On March 5, former book club member and poet Jarrod Shook recorded his poem I was in prison and you visited me at CBC's Ottawa studio for Michael Enright's "The Sunday Edition." Listen to the broadcast here and read about Jarrod's experience, in his own words, below!
To express one’s self through poetry is a gigantic leap of vulnerability. Our verses, although often dressed in the elegant vocabulary in which we choose to clothe our inner most thoughts and feelings, stand there naked on the page, exposed for all to see. When read aloud, our poems expose us all the more, like nude models standing in front of a figure artist, as the hidden contours and nuances of our lives become plain to those who observe our words. This vulnerability however a risk it may be, is not without its reward. After sharing my poem I Was in Prison and You Visited Me at the Book Clubs for Inmates annual fundraiser event, I was asked by Michael Enright to come to the Ottawa CBC studio and perform this poem on air for his distinguished radio broadcast “The Sunday Edition." I was honoured and received a very positive response from his listeners. One listener in particular was so touched by the poem that she decided to get in touch with the producers of the show.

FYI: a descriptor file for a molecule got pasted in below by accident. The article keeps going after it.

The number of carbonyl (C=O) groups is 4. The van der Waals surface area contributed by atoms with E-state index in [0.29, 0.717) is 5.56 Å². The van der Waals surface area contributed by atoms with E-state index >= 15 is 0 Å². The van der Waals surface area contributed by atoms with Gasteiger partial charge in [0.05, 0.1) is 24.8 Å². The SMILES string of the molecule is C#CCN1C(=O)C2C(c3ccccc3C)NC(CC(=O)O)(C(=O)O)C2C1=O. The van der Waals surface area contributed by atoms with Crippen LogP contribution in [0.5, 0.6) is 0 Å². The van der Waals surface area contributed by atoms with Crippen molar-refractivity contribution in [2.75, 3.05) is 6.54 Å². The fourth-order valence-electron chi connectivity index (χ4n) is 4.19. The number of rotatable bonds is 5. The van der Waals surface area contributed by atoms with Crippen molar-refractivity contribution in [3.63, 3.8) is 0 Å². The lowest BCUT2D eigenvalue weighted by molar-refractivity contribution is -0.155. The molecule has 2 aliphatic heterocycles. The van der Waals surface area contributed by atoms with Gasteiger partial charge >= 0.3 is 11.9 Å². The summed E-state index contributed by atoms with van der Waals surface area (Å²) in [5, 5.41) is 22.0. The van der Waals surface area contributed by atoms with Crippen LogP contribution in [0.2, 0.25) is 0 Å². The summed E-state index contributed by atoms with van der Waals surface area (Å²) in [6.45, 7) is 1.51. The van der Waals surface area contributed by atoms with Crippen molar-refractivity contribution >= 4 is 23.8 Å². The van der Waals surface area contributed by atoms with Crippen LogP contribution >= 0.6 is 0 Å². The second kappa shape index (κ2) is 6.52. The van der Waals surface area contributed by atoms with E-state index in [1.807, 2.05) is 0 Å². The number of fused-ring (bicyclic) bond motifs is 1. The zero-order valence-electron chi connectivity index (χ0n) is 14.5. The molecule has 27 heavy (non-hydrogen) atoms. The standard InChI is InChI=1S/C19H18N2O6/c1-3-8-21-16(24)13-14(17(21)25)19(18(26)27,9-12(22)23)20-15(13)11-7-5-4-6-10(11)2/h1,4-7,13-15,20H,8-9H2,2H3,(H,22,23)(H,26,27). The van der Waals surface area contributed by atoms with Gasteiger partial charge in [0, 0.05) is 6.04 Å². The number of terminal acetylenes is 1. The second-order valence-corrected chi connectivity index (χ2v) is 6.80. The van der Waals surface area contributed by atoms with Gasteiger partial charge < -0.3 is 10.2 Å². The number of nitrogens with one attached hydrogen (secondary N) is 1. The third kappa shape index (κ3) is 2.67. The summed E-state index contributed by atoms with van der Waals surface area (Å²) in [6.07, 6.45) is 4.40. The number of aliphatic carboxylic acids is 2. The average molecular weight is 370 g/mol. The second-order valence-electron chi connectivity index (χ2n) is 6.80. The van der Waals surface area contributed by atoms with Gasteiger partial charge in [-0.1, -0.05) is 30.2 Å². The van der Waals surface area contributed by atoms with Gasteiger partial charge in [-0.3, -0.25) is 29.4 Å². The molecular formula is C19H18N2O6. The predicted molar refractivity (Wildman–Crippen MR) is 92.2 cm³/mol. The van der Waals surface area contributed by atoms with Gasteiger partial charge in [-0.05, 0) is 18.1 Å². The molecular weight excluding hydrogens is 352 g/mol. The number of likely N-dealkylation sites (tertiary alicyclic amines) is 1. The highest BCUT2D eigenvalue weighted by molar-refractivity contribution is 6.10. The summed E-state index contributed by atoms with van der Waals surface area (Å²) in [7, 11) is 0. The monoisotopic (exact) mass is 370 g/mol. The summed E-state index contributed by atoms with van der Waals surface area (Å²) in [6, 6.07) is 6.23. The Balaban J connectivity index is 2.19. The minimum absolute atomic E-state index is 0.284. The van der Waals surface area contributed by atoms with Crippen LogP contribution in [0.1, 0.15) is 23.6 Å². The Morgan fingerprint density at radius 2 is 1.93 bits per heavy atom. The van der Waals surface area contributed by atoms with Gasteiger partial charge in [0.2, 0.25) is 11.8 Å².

When I was very young, my Mother passed away after a long fight with alcoholism. I miss her very much and have had little contact with anyone who knew her since her death. I can’t help but think she was listening after I received the following message from The Sunday Edition, received following the shows broadcast:
"I heard your episode this morning 05/03/17, The segment on the book club in prison left me with a lump in my throat, tears and chills. If Jarrod's mother was Sheila Shook and his father George Shook I knew Jarrod as a boy. I knew his mom very well and many times over the years I've thought about him. If you could convey a message to him (if of course it's the same Jarrod) that his mother really, really loved him and how so proud she would be today. Also please tell him that Sheila taught me so much about humility, being human and being grateful for what I have in my life. Hearing "me the least" [a line from the poem] gave me such renewed hope at such a dismal time in the world. I've shared this segment with other women who knew Sheila and Jarrod."
To express one’s self through poetry is a gigantic leap of vulnerability. It is a risk, yes, but you never know what is waiting on the other side. Take the leap.